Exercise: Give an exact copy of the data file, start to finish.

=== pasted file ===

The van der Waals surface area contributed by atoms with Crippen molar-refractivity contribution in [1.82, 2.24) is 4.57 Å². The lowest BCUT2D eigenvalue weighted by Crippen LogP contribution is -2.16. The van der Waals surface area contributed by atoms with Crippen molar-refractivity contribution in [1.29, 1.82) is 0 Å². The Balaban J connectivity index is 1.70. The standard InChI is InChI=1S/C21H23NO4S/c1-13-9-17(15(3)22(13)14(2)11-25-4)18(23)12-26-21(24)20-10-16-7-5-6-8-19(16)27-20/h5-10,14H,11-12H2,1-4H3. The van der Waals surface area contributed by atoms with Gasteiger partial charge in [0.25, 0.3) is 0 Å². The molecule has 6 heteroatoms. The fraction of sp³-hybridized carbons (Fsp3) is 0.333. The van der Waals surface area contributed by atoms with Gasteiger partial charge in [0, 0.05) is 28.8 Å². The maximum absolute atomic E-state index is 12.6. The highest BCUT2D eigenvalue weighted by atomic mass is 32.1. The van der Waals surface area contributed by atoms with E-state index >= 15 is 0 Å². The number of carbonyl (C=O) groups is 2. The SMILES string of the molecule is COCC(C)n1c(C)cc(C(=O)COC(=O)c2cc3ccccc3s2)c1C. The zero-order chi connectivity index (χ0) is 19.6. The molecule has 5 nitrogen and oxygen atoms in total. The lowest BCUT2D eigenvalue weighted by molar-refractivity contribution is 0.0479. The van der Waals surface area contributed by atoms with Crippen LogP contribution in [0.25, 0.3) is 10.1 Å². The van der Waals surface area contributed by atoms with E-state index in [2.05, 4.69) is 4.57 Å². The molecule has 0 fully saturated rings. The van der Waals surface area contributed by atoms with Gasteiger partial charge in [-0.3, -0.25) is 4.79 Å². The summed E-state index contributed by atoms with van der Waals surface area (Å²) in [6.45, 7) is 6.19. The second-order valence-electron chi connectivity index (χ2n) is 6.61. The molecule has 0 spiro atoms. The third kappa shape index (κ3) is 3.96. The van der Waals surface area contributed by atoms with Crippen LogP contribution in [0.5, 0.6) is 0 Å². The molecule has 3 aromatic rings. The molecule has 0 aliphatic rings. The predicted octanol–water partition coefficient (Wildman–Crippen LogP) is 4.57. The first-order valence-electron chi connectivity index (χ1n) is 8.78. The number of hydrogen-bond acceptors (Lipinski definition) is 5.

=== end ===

The van der Waals surface area contributed by atoms with Crippen molar-refractivity contribution in [1.82, 2.24) is 4.57 Å². The lowest BCUT2D eigenvalue weighted by Crippen LogP contribution is -2.16. The van der Waals surface area contributed by atoms with Crippen molar-refractivity contribution in [1.29, 1.82) is 0 Å². The Balaban J connectivity index is 1.70. The standard InChI is InChI=1S/C21H23NO4S/c1-13-9-17(15(3)22(13)14(2)11-25-4)18(23)12-26-21(24)20-10-16-7-5-6-8-19(16)27-20/h5-10,14H,11-12H2,1-4H3. The van der Waals surface area contributed by atoms with Gasteiger partial charge in [0.25, 0.3) is 0 Å². The molecule has 6 heteroatoms. The fraction of sp³-hybridized carbons (Fsp3) is 0.333. The van der Waals surface area contributed by atoms with Gasteiger partial charge in [0, 0.05) is 28.8 Å². The maximum absolute atomic E-state index is 12.6. The highest BCUT2D eigenvalue weighted by atomic mass is 32.1. The van der Waals surface area contributed by atoms with E-state index >= 15 is 0 Å². The number of carbonyl (C=O) groups is 2. The SMILES string of the molecule is COCC(C)n1c(C)cc(C(=O)COC(=O)c2cc3ccccc3s2)c1C. The zero-order chi connectivity index (χ0) is 19.6. The molecule has 5 nitrogen and oxygen atoms in total. The lowest BCUT2D eigenvalue weighted by molar-refractivity contribution is 0.0479. The van der Waals surface area contributed by atoms with Crippen LogP contribution in [0.25, 0.3) is 10.1 Å². The van der Waals surface area contributed by atoms with E-state index in [2.05, 4.69) is 4.57 Å². The molecule has 0 fully saturated rings. The van der Waals surface area contributed by atoms with Gasteiger partial charge in [-0.3, -0.25) is 4.79 Å². The summed E-state index contributed by atoms with van der Waals surface area (Å²) in [6.45, 7) is 6.19. The second-order valence-electron chi connectivity index (χ2n) is 6.61. The molecule has 0 spiro atoms. The third kappa shape index (κ3) is 3.96. The van der Waals surface area contributed by atoms with Crippen LogP contribution in [0.5, 0.6) is 0 Å². The molecule has 3 aromatic rings. The molecule has 0 aliphatic rings. The predicted octanol–water partition coefficient (Wildman–Crippen LogP) is 4.57. The first-order valence-electron chi connectivity index (χ1n) is 8.78. The number of hydrogen-bond acceptors (Lipinski definition) is 5.